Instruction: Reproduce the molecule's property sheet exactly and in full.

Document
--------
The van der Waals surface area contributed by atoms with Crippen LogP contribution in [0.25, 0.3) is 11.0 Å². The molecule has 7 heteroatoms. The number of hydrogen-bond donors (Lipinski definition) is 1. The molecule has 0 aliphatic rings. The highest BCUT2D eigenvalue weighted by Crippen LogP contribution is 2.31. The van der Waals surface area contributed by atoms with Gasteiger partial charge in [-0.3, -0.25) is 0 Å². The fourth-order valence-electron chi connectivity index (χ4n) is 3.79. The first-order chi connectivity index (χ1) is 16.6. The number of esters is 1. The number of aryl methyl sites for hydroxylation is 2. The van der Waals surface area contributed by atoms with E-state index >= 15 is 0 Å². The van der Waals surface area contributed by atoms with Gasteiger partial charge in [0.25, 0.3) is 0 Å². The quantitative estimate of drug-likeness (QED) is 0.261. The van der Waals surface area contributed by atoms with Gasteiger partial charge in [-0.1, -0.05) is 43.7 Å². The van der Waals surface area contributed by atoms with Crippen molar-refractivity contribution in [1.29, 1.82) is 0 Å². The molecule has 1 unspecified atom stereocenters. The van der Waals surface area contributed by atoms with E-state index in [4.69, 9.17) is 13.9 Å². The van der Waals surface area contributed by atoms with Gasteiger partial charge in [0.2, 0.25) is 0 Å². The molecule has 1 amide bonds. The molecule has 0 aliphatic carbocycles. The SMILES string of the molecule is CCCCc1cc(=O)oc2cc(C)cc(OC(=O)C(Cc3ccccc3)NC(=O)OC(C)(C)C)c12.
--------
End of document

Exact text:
The van der Waals surface area contributed by atoms with Crippen LogP contribution in [0.25, 0.3) is 11.0 Å². The molecule has 7 heteroatoms. The number of hydrogen-bond donors (Lipinski definition) is 1. The molecule has 0 aliphatic rings. The highest BCUT2D eigenvalue weighted by Crippen LogP contribution is 2.31. The van der Waals surface area contributed by atoms with Gasteiger partial charge in [-0.3, -0.25) is 0 Å². The fourth-order valence-electron chi connectivity index (χ4n) is 3.79. The first-order chi connectivity index (χ1) is 16.6. The number of esters is 1. The number of aryl methyl sites for hydroxylation is 2. The van der Waals surface area contributed by atoms with E-state index >= 15 is 0 Å². The van der Waals surface area contributed by atoms with Gasteiger partial charge in [0.25, 0.3) is 0 Å². The quantitative estimate of drug-likeness (QED) is 0.261. The van der Waals surface area contributed by atoms with Gasteiger partial charge in [-0.1, -0.05) is 43.7 Å². The van der Waals surface area contributed by atoms with Crippen molar-refractivity contribution in [1.29, 1.82) is 0 Å². The molecule has 1 unspecified atom stereocenters. The van der Waals surface area contributed by atoms with E-state index in [4.69, 9.17) is 13.9 Å². The van der Waals surface area contributed by atoms with Gasteiger partial charge in [0.2, 0.25) is 0 Å². The molecule has 1 amide bonds. The molecule has 0 aliphatic carbocycles. The SMILES string of the molecule is CCCCc1cc(=O)oc2cc(C)cc(OC(=O)C(Cc3ccccc3)NC(=O)OC(C)(C)C)c12.